Tuesday, December 10, 2013

Players Who Struggled With Mental Illness (Part VIII--Ed Doheny)

A left-handed pitcher, Doheny joined the Giants in 1895 and spent portions of seven seasons in New York, posting a 37-69 record for a team that rarely contended. Doheny had control issues early in his career, tossing 40 wild pitches and plunking 57 batters between 1898 and 1899 (the highest totals in the NL). His worst season came in 1900, when he won just 4 of 18 decisions and accrued an ugly ERA of 5.45. Released by the Giants in July of 1901, the Pirates grabbed him off of the scrap heap. Doheny enjoyed a career revival in Pittsburgh, compiling a 38-14 record with a 2.75 ERA during his two and a half seasons there. But his rise to stardom was cut short by mental illness.

Doheny had been behaving erratically throughout his career. In 1897, he was suspended repeatedly for "breaches of discipline." Whether or not this can be attributed to his illness is uncertain as the Giants were owned by Andrew Freedman at the time, a tyrannical leader described by one source as having a "violent temper and ungovernable tongue." He was certainly not an easy man to work for, especially for someone as unstable as Doheny. 

Despite various behavioral problems, Doheny held it together (more or less) until 1903. Off to an excellent 12-6 start, he began consuming massive amounts of alcohol and acting strangely. This led to a handful of unpleasant run-ins with teammates. He became convinced that he was being followed by detectives and left the team without permission in July. Newspapers speculated accurately that he was not of sound mind. Though he added four more wins to his season total, the Pirates were forced to grant him a leave of absence near seasons' end when his behavior became unmanageable. He returned to his home in Andover, Mass and was placed under constant care of a physician.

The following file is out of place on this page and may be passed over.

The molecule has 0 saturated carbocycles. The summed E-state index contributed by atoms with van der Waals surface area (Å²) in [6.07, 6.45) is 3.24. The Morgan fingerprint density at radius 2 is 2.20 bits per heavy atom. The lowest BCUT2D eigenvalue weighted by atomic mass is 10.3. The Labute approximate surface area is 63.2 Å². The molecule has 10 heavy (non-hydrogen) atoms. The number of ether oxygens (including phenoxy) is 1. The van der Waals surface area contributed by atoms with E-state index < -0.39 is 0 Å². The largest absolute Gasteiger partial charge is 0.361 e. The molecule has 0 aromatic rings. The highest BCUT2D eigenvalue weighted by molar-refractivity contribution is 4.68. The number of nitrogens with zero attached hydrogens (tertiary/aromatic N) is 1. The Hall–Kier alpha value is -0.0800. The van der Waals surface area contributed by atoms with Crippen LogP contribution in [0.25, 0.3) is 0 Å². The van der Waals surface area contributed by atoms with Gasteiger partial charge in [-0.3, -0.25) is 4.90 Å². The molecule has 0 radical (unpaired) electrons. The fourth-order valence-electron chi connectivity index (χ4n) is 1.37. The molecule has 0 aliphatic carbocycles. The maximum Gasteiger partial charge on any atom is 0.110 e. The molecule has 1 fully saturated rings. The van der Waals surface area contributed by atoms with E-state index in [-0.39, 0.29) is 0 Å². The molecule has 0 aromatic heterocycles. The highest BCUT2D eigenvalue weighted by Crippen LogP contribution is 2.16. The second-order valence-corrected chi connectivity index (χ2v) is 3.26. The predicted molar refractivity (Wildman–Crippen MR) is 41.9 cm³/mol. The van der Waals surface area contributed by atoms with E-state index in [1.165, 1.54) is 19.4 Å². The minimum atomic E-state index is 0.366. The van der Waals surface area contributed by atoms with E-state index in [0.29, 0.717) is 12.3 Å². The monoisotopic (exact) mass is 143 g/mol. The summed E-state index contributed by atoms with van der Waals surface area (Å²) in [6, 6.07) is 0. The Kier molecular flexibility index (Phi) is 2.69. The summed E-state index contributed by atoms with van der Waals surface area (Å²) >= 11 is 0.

Doheny's condition worsened and, while his Pirates were playing against Boston in the first official World Series, he suffered a final psychotic break. On October 10th, he literally threw his doctor out the front door of his home and told him never to return. On the morning of October 11th, Doheny viciously attacked his male nurse with a cast iron stove leg, seriously injuring the man. Doheny's wife fled to a neighbor's house during the altercation and called the police. Doheny met authorities at the door, waving a fireplace poker around and daring them to take him away. They did exactly that, escorting him to Danvers State Asylum, where he remained for more than a decade. 

In 1905, former Pittsburgh outfielder Jimmie Sebring paid Doheny a visit at the facility. When Sebring told Doheny that he had left the Pirates for Cincinnati, Doheny became agitated. “So they ran you out of there just as they did me!” He snarled. “They threw it to me good. And you were one of those who gave it to me, too!” A reporter for the Pittsburgh Press recounted the incident and commented that “Doheny will never recover. Danvers, a tomb for the living, will hold him until the end.” That statement wasn’t entirely correct as the former pitching standout was transferred to the Medfield State Asylum in 1916. He died in December of that year. It seems more than likely that he was suffering from schizophrenia.   

Saturday, November 30, 2013

Players Who Struggled With Mental Illness (Part VII-- Jim Eisenreich)